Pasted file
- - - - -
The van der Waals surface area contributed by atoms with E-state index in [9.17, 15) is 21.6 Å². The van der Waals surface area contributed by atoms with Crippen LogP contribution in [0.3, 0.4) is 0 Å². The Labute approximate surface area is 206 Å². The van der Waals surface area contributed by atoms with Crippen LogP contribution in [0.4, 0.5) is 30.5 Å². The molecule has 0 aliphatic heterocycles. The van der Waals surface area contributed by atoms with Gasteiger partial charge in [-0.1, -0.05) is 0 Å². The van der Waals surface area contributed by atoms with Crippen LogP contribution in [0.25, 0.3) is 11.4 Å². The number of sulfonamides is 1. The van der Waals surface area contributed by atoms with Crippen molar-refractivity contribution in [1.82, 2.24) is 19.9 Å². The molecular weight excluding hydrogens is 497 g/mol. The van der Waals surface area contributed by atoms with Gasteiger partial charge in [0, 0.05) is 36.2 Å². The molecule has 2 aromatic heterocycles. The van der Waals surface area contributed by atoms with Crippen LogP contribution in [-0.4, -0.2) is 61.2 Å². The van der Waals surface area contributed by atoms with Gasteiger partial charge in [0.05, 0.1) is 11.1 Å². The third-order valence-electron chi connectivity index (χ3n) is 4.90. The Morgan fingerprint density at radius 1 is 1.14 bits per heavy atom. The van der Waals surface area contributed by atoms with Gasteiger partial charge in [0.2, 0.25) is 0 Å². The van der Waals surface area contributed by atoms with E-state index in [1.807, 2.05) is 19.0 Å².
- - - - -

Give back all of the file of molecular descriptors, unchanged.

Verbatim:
The van der Waals surface area contributed by atoms with E-state index in [9.17, 15) is 21.6 Å². The van der Waals surface area contributed by atoms with Crippen LogP contribution in [0.3, 0.4) is 0 Å². The Labute approximate surface area is 206 Å². The van der Waals surface area contributed by atoms with Crippen LogP contribution in [0.4, 0.5) is 30.5 Å². The molecule has 0 aliphatic heterocycles. The van der Waals surface area contributed by atoms with Gasteiger partial charge in [-0.1, -0.05) is 0 Å². The van der Waals surface area contributed by atoms with Crippen LogP contribution in [0.25, 0.3) is 11.4 Å². The number of sulfonamides is 1. The van der Waals surface area contributed by atoms with Crippen molar-refractivity contribution in [1.82, 2.24) is 19.9 Å². The molecular weight excluding hydrogens is 497 g/mol. The van der Waals surface area contributed by atoms with Gasteiger partial charge in [0, 0.05) is 36.2 Å². The molecule has 2 aromatic heterocycles. The van der Waals surface area contributed by atoms with Crippen LogP contribution in [-0.4, -0.2) is 61.2 Å². The van der Waals surface area contributed by atoms with Gasteiger partial charge in [0.05, 0.1) is 11.1 Å². The third-order valence-electron chi connectivity index (χ3n) is 4.90. The Morgan fingerprint density at radius 1 is 1.14 bits per heavy atom. The van der Waals surface area contributed by atoms with Gasteiger partial charge in [0.2, 0.25) is 0 Å². The van der Waals surface area contributed by atoms with E-state index in [1.807, 2.05) is 19.0 Å².